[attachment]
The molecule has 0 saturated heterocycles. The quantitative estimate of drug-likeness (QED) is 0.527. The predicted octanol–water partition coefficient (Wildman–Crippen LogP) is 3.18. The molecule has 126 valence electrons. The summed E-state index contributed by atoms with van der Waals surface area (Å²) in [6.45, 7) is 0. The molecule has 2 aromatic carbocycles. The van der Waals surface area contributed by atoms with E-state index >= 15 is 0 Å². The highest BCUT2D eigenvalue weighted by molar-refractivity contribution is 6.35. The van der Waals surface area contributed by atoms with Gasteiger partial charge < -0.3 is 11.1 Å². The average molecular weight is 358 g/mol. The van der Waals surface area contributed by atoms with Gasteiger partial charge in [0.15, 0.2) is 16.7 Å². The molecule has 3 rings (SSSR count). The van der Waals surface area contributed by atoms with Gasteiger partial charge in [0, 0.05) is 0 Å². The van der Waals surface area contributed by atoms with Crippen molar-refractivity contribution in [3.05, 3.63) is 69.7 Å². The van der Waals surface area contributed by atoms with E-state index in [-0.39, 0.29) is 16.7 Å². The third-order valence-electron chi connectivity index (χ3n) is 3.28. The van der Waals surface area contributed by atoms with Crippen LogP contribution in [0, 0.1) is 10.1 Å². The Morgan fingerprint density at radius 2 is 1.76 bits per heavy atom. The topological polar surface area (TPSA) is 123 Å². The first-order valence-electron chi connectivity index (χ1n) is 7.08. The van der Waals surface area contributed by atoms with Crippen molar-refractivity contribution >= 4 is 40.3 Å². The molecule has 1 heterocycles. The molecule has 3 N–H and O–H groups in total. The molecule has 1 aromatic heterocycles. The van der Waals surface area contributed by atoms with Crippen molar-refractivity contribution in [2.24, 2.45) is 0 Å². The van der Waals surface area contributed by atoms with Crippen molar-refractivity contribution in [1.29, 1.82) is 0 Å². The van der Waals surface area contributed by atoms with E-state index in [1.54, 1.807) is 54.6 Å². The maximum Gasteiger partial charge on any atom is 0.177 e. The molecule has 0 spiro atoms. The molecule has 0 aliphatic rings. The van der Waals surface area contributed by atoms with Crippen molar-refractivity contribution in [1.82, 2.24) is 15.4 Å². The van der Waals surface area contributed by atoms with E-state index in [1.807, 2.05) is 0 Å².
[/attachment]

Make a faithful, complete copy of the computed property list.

The molecule has 0 saturated heterocycles. The quantitative estimate of drug-likeness (QED) is 0.527. The predicted octanol–water partition coefficient (Wildman–Crippen LogP) is 3.18. The molecule has 126 valence electrons. The summed E-state index contributed by atoms with van der Waals surface area (Å²) in [6.45, 7) is 0. The molecule has 2 aromatic carbocycles. The van der Waals surface area contributed by atoms with E-state index >= 15 is 0 Å². The highest BCUT2D eigenvalue weighted by molar-refractivity contribution is 6.35. The van der Waals surface area contributed by atoms with Gasteiger partial charge < -0.3 is 11.1 Å². The average molecular weight is 358 g/mol. The van der Waals surface area contributed by atoms with Gasteiger partial charge in [0.15, 0.2) is 16.7 Å². The molecule has 3 rings (SSSR count). The van der Waals surface area contributed by atoms with Gasteiger partial charge in [0, 0.05) is 0 Å². The van der Waals surface area contributed by atoms with Crippen molar-refractivity contribution in [3.05, 3.63) is 69.7 Å². The van der Waals surface area contributed by atoms with E-state index in [-0.39, 0.29) is 16.7 Å². The third-order valence-electron chi connectivity index (χ3n) is 3.28. The van der Waals surface area contributed by atoms with Crippen LogP contribution in [0, 0.1) is 10.1 Å². The Morgan fingerprint density at radius 2 is 1.76 bits per heavy atom. The topological polar surface area (TPSA) is 123 Å². The first-order valence-electron chi connectivity index (χ1n) is 7.08. The van der Waals surface area contributed by atoms with Crippen molar-refractivity contribution >= 4 is 40.3 Å². The molecule has 1 heterocycles. The molecule has 3 N–H and O–H groups in total. The molecule has 1 aromatic heterocycles. The van der Waals surface area contributed by atoms with Crippen molar-refractivity contribution in [2.24, 2.45) is 0 Å². The van der Waals surface area contributed by atoms with Crippen molar-refractivity contribution in [1.29, 1.82) is 0 Å². The van der Waals surface area contributed by atoms with E-state index in [1.54, 1.807) is 54.6 Å². The maximum Gasteiger partial charge on any atom is 0.177 e. The molecule has 0 spiro atoms. The molecule has 0 aliphatic rings. The van der Waals surface area contributed by atoms with Crippen molar-refractivity contribution in [1.82, 2.24) is 15.4 Å². The van der Waals surface area contributed by atoms with E-state index in [1.807, 2.05) is 0 Å².